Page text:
Lions hold off Ohio State

ASSOCIATED PRESS
Penn State's Mark Hall, top, wrestles Ohio State's Bo Jordan at 174 pounds Saturday at Penn State’s Rec Hall.

ASSOCIATED PRESS Penn State's Mark Hall, top, wrestles Ohio State's Bo Jordan at 174 pounds Saturday at Penn State’s Rec Hall.

STATE COLLEGE — No. 1 Penn State did what very few thought was possible Saturday night in front of an electric Rec Hall crowd of 6,699 — beat No. 2 Ohio State without Jason Nolf in the lineup.

The Nittany Lions clinched a share of the Big Ten dual meet championship when they edged the Buckeyes, 19-18, by winning four of the last five bouts of the night.

Ohio State had built a 15-5 lead through five matches, including a pivotal tossup win at 141, which many thought dashed the Nittany Lions’ hopes.

“I think overall our guys wrestled well. We lost some close matches. I thought they did a great job. We were down and needed a lot of points. It was a great dual. Ohio State has a really, really great team. We’ll see them again here shortly,” Penn State coach Cael Sanderson said.

“It’s been a strange week knowing, obviously, we’re coming into the match without (Jason) Nolf. It was a little different. These guys knew they were going to have to step it up and we were going to have to have a big match or two, like Cassar. Everyone in the Ohio State lineup is really good.”

Ohio State coach Tom Ryan gave credit where it was due, to the second half of Penn State’s lineup.

“They wrestled very well in the second half. Their good guys came back and they did a great job,” he said.

“It’s one of three battles. We have the Big Tens coming up and the NCAAs and it’s one of three battles. We have some things we need to work on. We kind of fell apart a little late in a couple matches. it looked like the nerves got to us a little bit in a couple of those matches. We have to be ready for those moments.”

Trailing 15-5 at intermission, Vincenzo Joseph pulled Penn State closer with a 12-3 major decision over Te’Shan Campbell, scoring 10 points over the final two periods.

Then, at 174 and 184, in a pair of rematches of 2017 NCAA finals matches, Penn State added two more wins to take the lead.

No. 2 Mark Hall, trailing 4-2 heading into the third, escaped, scored a takedown and rode No. 3 Bo Jordan for the rest of the period. He amassed 1:40 in riding time for another point and a 6-4 win.

Then, at 184, No. 1 Bo Nickal used three takedowns and a late turn to earn a 10-2 major decision over previously undefeated Myles Martin, 10-2.

Penn State led 16-15, but Ohio State had the nation’s top-ranked wrestlers at 197 and 285, Kollin Moore and Kyle Snyder, respectively.

Nittany Lion Anthony Cassar took down to start the third with the matched tied, 2-2. He escaped, earned a takedown and a riding-time point for a 6-3 win over Moore.

Cassar ran a lap around the mat and blew kisses to a roaring crowd.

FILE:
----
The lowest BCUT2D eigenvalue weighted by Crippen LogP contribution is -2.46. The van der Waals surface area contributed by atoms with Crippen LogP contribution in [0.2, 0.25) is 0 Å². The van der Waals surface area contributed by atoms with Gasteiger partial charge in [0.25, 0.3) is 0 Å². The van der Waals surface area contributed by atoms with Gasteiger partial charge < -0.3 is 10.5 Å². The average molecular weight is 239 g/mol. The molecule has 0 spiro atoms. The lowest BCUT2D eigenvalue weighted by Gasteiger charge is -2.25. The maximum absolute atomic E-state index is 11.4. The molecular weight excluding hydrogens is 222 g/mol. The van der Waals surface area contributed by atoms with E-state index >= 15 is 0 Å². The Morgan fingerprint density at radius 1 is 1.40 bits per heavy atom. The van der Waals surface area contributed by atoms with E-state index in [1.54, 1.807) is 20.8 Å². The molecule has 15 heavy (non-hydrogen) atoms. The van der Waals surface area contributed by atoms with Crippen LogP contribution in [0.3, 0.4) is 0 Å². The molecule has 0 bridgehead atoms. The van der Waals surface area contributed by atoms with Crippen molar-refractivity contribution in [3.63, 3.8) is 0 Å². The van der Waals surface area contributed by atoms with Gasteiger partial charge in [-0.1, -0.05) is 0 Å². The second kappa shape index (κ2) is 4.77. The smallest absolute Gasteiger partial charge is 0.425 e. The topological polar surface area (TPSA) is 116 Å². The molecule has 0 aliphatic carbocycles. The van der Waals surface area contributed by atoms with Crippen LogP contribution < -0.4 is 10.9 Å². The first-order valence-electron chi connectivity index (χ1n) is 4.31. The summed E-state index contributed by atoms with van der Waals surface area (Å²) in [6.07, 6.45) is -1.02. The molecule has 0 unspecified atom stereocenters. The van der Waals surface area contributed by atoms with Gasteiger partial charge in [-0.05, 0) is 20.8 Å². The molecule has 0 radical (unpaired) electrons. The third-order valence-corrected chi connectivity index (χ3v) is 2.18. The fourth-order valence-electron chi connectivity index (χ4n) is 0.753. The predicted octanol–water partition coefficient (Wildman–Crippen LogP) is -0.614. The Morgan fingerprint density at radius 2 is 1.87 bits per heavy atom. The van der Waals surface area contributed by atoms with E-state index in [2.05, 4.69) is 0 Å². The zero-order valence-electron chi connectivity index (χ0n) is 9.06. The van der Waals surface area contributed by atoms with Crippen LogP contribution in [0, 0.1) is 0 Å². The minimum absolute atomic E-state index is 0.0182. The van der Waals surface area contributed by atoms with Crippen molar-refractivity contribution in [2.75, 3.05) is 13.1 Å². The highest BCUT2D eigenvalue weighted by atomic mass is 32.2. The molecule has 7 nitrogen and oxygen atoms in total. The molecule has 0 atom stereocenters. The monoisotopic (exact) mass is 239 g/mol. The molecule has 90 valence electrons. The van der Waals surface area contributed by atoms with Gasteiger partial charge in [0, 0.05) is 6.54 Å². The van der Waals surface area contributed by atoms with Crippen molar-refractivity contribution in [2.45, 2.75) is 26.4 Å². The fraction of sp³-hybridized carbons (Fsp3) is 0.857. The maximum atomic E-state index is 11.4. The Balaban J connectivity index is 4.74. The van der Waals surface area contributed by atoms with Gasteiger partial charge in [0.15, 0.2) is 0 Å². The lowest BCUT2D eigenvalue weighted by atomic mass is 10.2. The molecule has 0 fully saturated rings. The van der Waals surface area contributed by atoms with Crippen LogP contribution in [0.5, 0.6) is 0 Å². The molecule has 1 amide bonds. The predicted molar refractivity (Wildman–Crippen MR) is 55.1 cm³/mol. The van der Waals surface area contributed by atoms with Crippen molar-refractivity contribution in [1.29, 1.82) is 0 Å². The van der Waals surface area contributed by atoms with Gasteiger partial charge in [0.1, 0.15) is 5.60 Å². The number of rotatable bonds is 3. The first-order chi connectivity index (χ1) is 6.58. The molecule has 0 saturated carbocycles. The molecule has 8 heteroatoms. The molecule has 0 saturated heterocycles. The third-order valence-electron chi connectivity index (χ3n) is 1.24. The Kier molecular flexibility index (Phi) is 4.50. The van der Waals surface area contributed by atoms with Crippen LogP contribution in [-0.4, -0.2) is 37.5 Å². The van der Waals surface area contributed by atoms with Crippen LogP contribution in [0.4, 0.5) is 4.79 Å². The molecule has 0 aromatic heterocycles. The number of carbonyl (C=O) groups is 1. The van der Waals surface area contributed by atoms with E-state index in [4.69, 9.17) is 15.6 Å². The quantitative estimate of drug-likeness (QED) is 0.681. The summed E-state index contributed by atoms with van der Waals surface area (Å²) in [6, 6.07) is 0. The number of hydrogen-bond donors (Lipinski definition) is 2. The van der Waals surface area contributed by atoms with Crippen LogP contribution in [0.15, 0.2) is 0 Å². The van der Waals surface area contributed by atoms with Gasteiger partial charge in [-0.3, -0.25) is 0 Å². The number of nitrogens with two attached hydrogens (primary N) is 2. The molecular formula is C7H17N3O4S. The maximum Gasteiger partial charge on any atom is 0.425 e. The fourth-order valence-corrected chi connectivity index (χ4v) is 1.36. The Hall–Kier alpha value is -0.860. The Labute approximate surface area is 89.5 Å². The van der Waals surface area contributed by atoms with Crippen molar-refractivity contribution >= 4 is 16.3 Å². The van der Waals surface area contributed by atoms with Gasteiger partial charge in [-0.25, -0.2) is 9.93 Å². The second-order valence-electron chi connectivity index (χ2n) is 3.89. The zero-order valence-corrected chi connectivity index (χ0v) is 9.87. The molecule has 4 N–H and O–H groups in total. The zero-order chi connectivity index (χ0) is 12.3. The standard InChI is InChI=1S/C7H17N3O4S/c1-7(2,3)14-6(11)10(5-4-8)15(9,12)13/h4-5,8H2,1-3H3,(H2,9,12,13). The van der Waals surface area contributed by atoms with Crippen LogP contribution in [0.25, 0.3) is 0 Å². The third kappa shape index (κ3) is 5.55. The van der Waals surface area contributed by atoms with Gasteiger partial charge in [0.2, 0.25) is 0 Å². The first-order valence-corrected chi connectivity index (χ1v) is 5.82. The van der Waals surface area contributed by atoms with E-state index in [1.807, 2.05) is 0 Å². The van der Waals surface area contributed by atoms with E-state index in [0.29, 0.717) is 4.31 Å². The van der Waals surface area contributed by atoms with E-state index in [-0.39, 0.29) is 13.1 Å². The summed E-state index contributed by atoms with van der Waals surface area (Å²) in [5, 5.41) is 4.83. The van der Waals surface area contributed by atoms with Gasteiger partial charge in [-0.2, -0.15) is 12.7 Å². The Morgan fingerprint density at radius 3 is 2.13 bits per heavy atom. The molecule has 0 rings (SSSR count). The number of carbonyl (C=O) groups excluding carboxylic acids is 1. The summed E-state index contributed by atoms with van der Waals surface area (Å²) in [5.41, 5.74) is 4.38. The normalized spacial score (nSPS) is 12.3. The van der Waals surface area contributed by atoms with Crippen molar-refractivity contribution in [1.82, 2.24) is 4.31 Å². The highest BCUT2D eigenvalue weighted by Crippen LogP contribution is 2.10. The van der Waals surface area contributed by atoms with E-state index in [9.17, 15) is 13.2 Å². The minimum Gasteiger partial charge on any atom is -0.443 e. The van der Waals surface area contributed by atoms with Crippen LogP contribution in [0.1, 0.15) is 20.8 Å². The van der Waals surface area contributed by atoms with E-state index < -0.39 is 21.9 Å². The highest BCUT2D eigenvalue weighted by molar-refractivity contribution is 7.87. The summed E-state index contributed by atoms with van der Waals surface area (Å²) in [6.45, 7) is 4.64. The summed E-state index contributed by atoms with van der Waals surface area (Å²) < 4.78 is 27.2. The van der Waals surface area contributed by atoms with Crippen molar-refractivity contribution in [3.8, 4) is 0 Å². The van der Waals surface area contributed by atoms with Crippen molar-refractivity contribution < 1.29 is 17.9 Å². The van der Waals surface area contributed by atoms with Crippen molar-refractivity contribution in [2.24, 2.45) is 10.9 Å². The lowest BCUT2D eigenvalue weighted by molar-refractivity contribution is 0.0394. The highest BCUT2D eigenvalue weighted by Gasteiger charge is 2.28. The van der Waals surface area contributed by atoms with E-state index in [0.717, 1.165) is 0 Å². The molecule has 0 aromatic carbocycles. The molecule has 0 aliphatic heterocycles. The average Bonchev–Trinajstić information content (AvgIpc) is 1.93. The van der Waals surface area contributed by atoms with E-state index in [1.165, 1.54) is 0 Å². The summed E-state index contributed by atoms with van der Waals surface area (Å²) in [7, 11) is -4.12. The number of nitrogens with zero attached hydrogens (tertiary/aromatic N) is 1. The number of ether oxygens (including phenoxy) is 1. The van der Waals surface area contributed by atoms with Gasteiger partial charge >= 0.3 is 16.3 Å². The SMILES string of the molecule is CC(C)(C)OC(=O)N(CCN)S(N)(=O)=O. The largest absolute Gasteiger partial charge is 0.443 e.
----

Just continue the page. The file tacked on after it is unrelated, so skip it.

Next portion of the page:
“I don’t know what I was thinking. I was going crazy. It was just a culmination of a lot of ups and downs over the past few years. It was something I had envisioned wrestling like that and celebrating like that after a match in Rec Hall since I got here three years ago,” he said.

At 285, Nittany Lion Nick Nevills faced NCAA and Olympic champion Snyder needed to keep the match to a decision to ensure an outright win.

Nevills scored the initial takedown, and another in the second, to keep the match close. Snyder’s six takedowns fueled a 15-10 win, but it wasn’t enough to prevent a Penn State win.

“Nick did a good job under the circumstances,” Sanderson said.

With a crowd that had filled the stands nearly 30 minutes ahead of the start of the meet teeming with anticipation, Boise State transfer Carson Kuhn finally made his debut for Penn State.

Although three-time All-American Nathan Tomasello would emerge with a 21-12 major decision, Kuhn showed his potential. After an initial takedown by Tomasello, Kuhn went on the offensive scoring three takedowns, including a headlock off the edge of the mat and led 8-7 at the end of the first period. Tomasello, though, piled up 14 points over the final two periods for the win.

Ohio State picked up another, close win at 133. Second-ranked Luke Pletcher scored a couple takedowns in the first period and made them stand up in a 5-4 decision.

The Buckeyes picked up a tossup win at 141, where No. 11 Joey McKenna decisioned No. 6 Nick Lee, 7-6, on the strength of 1:32 in riding time advantage. The pivotal points came late in the second period when McKenna scored a takedown at the final buzzer to tie the match at 4-4. McKenna added two escapes in the third and Lee a takedown, but no more, as McKenna held on.

Retherford finally got Penn State on the board at 149, but he had to overcome an early 4-1 deficit to do it. Ke-Shawn Hayes scored two first-period takedowns, but Retherford dominated from there. The Nittany Lion scored a takedown and four nearfall points in the second to build an 11-4 lead. In the third, he took top and turned Hayes twice and benefitted from two stall points and a riding time point in a 20-4 technical fall.

125: No. 4 Nathan Tomasello, OSU, maj. dec. Carson Kuhn, 21-12. 133: No. 2 Luke Pletcher, OSU, dec. Corey Keener, 5-4. 141: No. 11 Joey McKenna, OSU, dec. No. 6 Nick Lee, 7-6. 149: No. 1 Zain Retherford, PSU, won by tech. fall over Ke-Shawn Hayes, 20-4 (7:00). 157: No. 5 Micah Jordan, OSU, won by tech. fall over Bo Pipher, 24-9 (6:06). 165: No. 1 Vincenzo Joseph, PSU, maj. dec. No. 14 Te’Shan Campbell, 12-3. 174: No. 2 Mark Hall, PSU, dec. No. 3 Bo Jordan, 6-4. 184: No. 1 Bo Nickal, PSU, maj. dec. No. 2 Myles Martin, 10-2. 197: Anthony Cassar, PSU, dec. No. 1 Kollin Moore, 6-3. 285: No. 1 Kyle Snyder, OSU, dec. No. 6 Nick Nevills, 15-10.

Referee: John Nath.

Takedowns: Ohio State 30; Penn State 18.

Records: Ohio State 12-1, 7-1; Penn State 12-0, 8-0.

Next match: Iowa at Penn State, 8 p.m. Saturday at Bryce Jordan Center.

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